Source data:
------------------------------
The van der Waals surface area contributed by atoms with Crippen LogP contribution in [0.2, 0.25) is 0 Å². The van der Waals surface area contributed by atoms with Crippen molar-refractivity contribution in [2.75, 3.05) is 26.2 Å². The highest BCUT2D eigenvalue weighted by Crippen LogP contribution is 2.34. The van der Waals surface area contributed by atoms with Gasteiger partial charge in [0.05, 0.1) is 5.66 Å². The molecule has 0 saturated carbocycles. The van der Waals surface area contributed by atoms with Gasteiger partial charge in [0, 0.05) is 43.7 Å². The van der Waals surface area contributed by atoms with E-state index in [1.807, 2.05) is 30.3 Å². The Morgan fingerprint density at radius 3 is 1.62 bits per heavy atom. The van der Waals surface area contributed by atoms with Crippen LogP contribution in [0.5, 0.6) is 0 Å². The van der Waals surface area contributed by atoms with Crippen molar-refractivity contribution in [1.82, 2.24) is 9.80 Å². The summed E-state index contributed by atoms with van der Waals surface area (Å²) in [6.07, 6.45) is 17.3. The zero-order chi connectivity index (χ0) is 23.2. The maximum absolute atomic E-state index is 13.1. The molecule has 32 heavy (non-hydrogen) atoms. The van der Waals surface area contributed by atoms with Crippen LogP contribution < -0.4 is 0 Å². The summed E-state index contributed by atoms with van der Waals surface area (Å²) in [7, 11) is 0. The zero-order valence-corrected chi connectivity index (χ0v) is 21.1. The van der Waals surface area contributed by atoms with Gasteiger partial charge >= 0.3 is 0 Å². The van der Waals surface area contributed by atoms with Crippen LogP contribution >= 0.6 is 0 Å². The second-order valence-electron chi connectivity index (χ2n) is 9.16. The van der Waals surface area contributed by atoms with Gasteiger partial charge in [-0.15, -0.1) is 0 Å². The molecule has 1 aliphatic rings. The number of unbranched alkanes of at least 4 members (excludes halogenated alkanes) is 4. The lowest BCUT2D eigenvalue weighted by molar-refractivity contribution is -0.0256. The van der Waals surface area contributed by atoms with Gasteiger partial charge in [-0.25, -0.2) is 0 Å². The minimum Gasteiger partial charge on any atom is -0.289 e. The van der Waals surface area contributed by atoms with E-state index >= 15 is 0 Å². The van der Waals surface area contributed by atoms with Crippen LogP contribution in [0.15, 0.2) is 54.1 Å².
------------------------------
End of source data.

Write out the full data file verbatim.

The van der Waals surface area contributed by atoms with Crippen LogP contribution in [0.2, 0.25) is 0 Å². The van der Waals surface area contributed by atoms with Crippen molar-refractivity contribution in [2.75, 3.05) is 26.2 Å². The highest BCUT2D eigenvalue weighted by Crippen LogP contribution is 2.34. The van der Waals surface area contributed by atoms with Gasteiger partial charge in [0.05, 0.1) is 5.66 Å². The molecule has 0 saturated carbocycles. The van der Waals surface area contributed by atoms with Gasteiger partial charge in [0, 0.05) is 43.7 Å². The van der Waals surface area contributed by atoms with E-state index in [1.807, 2.05) is 30.3 Å². The Morgan fingerprint density at radius 3 is 1.62 bits per heavy atom. The van der Waals surface area contributed by atoms with Crippen LogP contribution in [0.5, 0.6) is 0 Å². The van der Waals surface area contributed by atoms with Crippen molar-refractivity contribution in [1.82, 2.24) is 9.80 Å². The summed E-state index contributed by atoms with van der Waals surface area (Å²) in [6.07, 6.45) is 17.3. The zero-order chi connectivity index (χ0) is 23.2. The maximum absolute atomic E-state index is 13.1. The molecule has 32 heavy (non-hydrogen) atoms. The van der Waals surface area contributed by atoms with Crippen LogP contribution < -0.4 is 0 Å². The summed E-state index contributed by atoms with van der Waals surface area (Å²) in [7, 11) is 0. The zero-order valence-corrected chi connectivity index (χ0v) is 21.1. The van der Waals surface area contributed by atoms with Gasteiger partial charge >= 0.3 is 0 Å². The van der Waals surface area contributed by atoms with Crippen LogP contribution >= 0.6 is 0 Å². The second-order valence-electron chi connectivity index (χ2n) is 9.16. The van der Waals surface area contributed by atoms with Gasteiger partial charge in [-0.15, -0.1) is 0 Å². The molecule has 1 aliphatic rings. The number of unbranched alkanes of at least 4 members (excludes halogenated alkanes) is 4. The lowest BCUT2D eigenvalue weighted by molar-refractivity contribution is -0.0256. The van der Waals surface area contributed by atoms with Gasteiger partial charge in [-0.25, -0.2) is 0 Å². The minimum Gasteiger partial charge on any atom is -0.289 e. The van der Waals surface area contributed by atoms with E-state index >= 15 is 0 Å². The van der Waals surface area contributed by atoms with Crippen LogP contribution in [0.15, 0.2) is 54.1 Å².